Thomas Björkman, Cyrus Samimy & Karen J. Pearson
Department of Horticultural Sciences, New York State Agricultural Experiment Station, Cornell University, Geneva, NY 14456-0462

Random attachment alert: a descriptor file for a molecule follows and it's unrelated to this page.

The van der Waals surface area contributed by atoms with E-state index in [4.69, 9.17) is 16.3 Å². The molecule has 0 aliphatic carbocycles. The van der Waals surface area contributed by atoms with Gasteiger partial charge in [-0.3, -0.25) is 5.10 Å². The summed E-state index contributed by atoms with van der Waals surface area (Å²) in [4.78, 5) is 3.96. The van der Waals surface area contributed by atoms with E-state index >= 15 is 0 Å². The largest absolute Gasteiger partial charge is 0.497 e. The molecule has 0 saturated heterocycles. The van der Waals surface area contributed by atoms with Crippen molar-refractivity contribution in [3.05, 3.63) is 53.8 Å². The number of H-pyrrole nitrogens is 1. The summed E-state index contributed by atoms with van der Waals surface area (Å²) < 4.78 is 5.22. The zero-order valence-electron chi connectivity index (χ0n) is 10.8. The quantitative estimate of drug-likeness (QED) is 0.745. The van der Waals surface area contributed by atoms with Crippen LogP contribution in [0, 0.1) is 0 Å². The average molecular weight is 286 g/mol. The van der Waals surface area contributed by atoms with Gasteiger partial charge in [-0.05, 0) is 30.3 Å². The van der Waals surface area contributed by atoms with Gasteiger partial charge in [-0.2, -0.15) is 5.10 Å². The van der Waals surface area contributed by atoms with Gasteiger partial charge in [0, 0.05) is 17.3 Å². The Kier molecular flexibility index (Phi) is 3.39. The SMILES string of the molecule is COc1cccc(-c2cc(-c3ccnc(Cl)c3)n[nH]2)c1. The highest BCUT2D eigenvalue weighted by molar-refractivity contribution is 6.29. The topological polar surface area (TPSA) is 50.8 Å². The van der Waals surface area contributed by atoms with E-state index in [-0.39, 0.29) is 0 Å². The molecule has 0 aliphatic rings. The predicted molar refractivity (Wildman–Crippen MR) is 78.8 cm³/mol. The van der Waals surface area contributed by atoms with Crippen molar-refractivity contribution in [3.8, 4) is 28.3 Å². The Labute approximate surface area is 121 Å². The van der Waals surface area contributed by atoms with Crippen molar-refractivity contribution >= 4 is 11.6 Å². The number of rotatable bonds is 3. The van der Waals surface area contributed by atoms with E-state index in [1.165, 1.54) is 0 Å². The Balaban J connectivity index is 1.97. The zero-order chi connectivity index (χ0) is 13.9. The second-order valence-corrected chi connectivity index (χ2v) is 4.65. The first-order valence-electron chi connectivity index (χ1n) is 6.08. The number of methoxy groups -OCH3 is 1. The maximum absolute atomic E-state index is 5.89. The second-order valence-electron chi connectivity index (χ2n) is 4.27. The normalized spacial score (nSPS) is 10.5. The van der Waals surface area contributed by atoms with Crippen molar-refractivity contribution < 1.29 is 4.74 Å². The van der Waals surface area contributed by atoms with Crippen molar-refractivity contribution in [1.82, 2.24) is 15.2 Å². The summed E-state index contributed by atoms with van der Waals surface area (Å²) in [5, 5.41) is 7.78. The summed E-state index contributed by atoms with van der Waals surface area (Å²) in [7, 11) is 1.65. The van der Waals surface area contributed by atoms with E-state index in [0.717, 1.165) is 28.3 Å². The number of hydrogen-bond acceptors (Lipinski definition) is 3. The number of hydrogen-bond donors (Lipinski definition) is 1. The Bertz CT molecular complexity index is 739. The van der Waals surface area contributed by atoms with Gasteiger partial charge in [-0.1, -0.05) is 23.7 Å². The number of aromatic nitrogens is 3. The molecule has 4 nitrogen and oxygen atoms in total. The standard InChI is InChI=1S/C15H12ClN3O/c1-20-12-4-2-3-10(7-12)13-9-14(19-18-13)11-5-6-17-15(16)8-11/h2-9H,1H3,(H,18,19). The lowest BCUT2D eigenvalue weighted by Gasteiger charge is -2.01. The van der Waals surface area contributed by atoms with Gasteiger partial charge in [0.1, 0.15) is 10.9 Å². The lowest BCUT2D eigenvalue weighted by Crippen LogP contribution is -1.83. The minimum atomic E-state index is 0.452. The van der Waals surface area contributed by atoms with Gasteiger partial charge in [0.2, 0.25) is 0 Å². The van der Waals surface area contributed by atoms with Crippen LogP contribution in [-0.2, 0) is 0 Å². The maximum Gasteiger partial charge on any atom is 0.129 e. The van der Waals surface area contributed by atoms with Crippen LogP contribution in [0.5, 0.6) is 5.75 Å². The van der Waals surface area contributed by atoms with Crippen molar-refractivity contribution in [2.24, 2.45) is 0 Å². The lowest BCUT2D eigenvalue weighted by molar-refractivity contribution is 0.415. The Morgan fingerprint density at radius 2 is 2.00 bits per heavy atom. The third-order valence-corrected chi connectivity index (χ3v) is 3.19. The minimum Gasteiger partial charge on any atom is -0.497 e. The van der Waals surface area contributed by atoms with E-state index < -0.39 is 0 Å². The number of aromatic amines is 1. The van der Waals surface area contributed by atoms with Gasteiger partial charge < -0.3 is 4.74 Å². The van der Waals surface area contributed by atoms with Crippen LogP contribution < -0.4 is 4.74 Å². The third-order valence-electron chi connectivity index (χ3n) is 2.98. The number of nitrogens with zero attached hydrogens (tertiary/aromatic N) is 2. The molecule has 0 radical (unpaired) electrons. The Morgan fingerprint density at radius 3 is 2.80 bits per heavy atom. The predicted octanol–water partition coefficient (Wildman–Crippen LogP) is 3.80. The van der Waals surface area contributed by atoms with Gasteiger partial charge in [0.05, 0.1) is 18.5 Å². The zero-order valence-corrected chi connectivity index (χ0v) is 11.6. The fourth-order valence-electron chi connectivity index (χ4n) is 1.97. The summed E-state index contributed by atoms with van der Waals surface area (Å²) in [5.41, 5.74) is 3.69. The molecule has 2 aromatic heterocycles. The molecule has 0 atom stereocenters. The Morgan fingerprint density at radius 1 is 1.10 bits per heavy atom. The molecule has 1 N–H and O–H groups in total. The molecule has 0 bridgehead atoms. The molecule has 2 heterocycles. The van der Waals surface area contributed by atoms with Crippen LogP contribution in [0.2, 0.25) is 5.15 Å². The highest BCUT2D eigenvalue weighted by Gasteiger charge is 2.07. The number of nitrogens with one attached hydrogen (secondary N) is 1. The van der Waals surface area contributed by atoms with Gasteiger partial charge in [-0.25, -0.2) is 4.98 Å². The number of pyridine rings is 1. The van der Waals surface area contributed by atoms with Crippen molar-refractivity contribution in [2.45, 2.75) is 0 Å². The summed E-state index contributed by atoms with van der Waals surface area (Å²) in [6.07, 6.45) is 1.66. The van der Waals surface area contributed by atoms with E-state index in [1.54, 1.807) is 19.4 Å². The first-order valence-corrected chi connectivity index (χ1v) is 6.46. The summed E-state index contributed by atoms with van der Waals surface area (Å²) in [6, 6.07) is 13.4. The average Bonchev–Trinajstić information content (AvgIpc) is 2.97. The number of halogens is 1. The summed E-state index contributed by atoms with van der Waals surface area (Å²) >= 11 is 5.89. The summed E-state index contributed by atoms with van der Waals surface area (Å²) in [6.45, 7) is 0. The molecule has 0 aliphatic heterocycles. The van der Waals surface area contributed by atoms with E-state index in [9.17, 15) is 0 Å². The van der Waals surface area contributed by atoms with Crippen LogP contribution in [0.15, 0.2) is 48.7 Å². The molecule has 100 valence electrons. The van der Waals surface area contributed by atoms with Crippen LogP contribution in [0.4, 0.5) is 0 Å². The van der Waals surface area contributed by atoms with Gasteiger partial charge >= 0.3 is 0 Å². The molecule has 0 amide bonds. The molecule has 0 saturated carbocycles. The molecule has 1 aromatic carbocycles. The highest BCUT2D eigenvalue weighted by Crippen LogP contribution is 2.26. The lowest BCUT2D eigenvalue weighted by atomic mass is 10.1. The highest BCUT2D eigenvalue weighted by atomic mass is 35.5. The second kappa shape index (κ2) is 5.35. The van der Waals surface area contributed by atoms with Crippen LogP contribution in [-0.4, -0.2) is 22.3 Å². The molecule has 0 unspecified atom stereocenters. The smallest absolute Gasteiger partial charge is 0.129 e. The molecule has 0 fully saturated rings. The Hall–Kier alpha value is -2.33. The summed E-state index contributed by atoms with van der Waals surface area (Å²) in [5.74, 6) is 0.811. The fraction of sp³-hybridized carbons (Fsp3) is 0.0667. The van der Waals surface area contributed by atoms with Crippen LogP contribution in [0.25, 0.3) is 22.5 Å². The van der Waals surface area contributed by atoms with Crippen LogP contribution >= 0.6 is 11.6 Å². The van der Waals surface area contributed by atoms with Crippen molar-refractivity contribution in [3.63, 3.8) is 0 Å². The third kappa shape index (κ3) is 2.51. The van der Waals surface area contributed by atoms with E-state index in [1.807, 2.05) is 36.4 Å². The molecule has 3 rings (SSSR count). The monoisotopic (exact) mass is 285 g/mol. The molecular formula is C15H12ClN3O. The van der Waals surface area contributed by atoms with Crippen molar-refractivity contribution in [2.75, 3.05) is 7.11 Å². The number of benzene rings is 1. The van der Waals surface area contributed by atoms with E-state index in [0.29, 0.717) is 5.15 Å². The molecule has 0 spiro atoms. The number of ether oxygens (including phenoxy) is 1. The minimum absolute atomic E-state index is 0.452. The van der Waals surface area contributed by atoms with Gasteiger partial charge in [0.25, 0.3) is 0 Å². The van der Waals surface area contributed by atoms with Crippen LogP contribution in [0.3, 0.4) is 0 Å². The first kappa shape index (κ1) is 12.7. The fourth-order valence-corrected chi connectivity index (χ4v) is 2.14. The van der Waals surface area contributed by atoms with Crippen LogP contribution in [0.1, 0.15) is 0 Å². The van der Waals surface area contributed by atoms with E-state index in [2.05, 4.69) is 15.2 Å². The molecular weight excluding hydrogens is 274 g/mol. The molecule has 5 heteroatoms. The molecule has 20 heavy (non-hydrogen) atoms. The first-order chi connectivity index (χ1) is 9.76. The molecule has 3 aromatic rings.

Summary In genetically-heterogeneous outcrossing species, there is the opportunity for selection based on the male gamete. Buckwheat (Fagopyrum esculentum Moench.) is self-incompatible with one ovule per flower, so pollen competition at each ovule can be studied. The occurrence of selection among pollen parents was determined, as well as the relative importance of prezygotic and post-zygotic selection. Mixed pollinations from two donors produced non-random paternity, with one of the donors being favored about 2:1 on several females. Individual plants showed significant variation in the speed of pollen-tube growth. Therefore, prezygotic selection is likely to have occurred based on the speed of pollen tube growth. In single-donor pollinations, donors had equal success as expected in the absence of post-zygotic selection among donors. However, a significant male x female interaction was found, consistent with postzygotic selection against particular parental combinations. To test whether male fitness is reduced by increased allocation to seed filling during pollen production, large- and small-seeded lines were compared, both as pollen donor and as pollen recipient. The large-seeded line was better in both roles, thus there was no evidence that greater allocation to seeds reduced the quality of the pollen.
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